We travelled over a mountain to get to this museum… an icy, muddy, rugged mountain. This itself is a journey worth writing about.

And, it’s strange now that I think about it… strange that in the midst of Vermont there is a museum that focuses on the every day mundane… but not Vermont’s mundane, which should be maple trees and rusty nails and firewood and farm goodies.

The juxtaposition is that this museum’s mundane comes from places like New York and Anchorage and Los Angeles. There’s a grease covered ornament from a Brooklyn diner… a collection of matchboxes commemorating the dogs of the Soviet space program from Los Angeles… safety pins fashioned into little animals… and vintage matchbooks from Alaska.

There’s a statement in there somewhere.

The museum may pitch itself as ordinary… but there is nothing ordinary about a wall of clocks, a giant bear with a knife in its chest, and collections of interesting found-things that no one wants to throw out. And, as you start to make your way towards the back of the museum, you discover more unordinary with a sprinkling of je ne sais quoi.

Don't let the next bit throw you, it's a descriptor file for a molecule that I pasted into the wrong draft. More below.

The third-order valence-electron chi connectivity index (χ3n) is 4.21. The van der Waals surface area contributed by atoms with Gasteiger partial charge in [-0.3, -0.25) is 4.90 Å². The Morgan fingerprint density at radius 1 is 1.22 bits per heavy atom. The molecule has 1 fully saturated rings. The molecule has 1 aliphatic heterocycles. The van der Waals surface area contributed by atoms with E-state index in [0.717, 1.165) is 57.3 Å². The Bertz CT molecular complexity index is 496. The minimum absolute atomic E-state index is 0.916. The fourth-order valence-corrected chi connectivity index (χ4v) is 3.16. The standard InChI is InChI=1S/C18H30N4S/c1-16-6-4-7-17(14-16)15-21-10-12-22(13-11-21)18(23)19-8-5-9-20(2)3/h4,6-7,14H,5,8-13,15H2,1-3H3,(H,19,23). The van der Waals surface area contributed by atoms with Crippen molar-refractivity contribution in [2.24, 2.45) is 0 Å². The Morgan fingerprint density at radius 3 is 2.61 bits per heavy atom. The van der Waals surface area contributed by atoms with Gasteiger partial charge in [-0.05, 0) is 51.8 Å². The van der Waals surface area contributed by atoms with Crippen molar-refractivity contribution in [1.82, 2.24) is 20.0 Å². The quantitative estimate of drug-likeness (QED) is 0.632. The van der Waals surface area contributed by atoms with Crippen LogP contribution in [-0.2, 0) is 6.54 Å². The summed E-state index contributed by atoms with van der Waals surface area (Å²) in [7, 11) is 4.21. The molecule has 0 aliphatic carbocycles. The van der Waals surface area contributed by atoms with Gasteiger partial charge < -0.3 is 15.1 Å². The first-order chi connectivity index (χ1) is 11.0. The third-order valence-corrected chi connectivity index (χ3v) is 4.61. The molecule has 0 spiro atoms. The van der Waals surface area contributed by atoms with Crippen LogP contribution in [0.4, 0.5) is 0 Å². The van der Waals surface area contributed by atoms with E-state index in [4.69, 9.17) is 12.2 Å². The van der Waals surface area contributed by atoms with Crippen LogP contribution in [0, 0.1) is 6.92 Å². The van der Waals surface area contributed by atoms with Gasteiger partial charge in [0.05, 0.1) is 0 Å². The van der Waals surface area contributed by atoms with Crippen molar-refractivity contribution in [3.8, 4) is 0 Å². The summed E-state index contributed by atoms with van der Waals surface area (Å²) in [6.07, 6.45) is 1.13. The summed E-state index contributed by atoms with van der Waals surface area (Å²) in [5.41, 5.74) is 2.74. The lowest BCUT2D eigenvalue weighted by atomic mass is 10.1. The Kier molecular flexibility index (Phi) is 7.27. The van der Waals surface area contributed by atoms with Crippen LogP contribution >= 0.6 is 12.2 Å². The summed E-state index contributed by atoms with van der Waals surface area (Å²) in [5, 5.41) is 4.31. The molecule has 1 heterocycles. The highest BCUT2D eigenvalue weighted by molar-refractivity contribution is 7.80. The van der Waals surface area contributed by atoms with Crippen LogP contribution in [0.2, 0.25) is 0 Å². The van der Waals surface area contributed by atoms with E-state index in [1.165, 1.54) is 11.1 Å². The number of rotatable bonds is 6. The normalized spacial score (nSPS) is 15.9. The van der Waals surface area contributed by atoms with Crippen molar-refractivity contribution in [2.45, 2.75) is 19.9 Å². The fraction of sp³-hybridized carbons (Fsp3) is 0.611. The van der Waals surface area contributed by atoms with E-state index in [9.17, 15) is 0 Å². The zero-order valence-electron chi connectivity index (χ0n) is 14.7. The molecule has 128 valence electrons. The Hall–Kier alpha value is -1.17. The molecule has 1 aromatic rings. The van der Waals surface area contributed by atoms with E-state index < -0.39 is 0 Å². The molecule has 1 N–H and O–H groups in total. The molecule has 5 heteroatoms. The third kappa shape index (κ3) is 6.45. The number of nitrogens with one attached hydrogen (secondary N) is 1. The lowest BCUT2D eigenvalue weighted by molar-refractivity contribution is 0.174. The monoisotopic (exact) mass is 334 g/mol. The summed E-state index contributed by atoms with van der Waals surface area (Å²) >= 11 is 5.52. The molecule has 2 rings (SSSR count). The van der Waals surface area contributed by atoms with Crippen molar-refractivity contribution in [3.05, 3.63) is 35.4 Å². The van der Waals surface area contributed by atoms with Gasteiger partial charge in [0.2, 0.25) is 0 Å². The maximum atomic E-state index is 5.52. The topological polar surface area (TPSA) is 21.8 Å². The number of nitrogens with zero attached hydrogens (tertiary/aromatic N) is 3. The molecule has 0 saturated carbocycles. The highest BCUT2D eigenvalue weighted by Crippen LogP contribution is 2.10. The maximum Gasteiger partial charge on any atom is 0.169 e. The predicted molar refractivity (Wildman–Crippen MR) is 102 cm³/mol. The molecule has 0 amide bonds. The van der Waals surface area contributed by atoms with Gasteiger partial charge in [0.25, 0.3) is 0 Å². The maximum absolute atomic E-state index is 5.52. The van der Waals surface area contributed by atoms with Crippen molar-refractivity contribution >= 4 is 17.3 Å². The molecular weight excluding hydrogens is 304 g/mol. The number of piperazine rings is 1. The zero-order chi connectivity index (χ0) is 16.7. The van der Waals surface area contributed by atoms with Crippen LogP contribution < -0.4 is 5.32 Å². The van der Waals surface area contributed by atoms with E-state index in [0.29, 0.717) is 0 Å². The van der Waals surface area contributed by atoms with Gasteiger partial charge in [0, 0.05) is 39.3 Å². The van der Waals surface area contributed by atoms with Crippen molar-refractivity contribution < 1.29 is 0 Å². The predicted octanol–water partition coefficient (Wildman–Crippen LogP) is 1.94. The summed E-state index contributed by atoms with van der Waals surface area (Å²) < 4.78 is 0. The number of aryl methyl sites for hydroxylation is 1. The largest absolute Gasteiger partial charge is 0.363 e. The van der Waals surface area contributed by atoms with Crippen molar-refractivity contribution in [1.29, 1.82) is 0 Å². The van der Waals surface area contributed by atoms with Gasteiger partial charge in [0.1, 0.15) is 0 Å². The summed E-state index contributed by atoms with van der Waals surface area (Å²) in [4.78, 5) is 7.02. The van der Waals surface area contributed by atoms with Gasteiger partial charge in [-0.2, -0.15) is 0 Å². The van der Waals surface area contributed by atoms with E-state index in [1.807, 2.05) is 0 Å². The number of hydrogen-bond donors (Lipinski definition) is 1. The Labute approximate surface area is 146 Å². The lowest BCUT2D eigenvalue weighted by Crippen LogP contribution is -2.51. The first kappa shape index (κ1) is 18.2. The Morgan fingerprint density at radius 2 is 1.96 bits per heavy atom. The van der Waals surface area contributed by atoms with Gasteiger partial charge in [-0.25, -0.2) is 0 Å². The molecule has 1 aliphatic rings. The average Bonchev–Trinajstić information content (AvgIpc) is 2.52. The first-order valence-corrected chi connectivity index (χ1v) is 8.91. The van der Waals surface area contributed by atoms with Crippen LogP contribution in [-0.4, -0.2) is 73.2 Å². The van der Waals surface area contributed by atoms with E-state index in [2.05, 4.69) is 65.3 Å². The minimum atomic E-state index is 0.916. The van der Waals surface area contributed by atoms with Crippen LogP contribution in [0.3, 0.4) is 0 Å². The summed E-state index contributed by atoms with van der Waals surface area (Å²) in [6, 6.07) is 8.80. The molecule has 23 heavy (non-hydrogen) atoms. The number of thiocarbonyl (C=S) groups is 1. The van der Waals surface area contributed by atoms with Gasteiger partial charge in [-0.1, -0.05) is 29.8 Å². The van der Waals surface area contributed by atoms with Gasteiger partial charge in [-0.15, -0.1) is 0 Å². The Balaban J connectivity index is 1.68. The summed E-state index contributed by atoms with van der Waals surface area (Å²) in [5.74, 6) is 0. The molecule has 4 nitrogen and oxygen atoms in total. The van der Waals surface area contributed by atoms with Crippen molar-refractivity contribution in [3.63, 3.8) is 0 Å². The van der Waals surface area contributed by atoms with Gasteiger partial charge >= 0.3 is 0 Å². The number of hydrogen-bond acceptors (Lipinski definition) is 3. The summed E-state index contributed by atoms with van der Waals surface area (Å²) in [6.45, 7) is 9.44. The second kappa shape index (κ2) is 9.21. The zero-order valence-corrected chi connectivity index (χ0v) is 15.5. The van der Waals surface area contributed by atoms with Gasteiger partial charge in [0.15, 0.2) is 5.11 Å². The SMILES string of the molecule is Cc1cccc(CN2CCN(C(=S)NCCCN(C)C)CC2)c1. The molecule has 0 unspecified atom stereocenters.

Bells are playing, fuelled by a record player next to a non-functioning piano. This sets the bizarre mood and preps you for the discovery of a Croatian Zvončari that looks like it could spring to life at any moment. Again, not ordinary… more noir than mundane.

There is something sinister with these odd collectables amongst the backdrop of a deserted old barn in the middle of the Vermont wilderness… something very 1980s horror movie.

It’s definitely worth a stop. This is roadside America at it’s very best!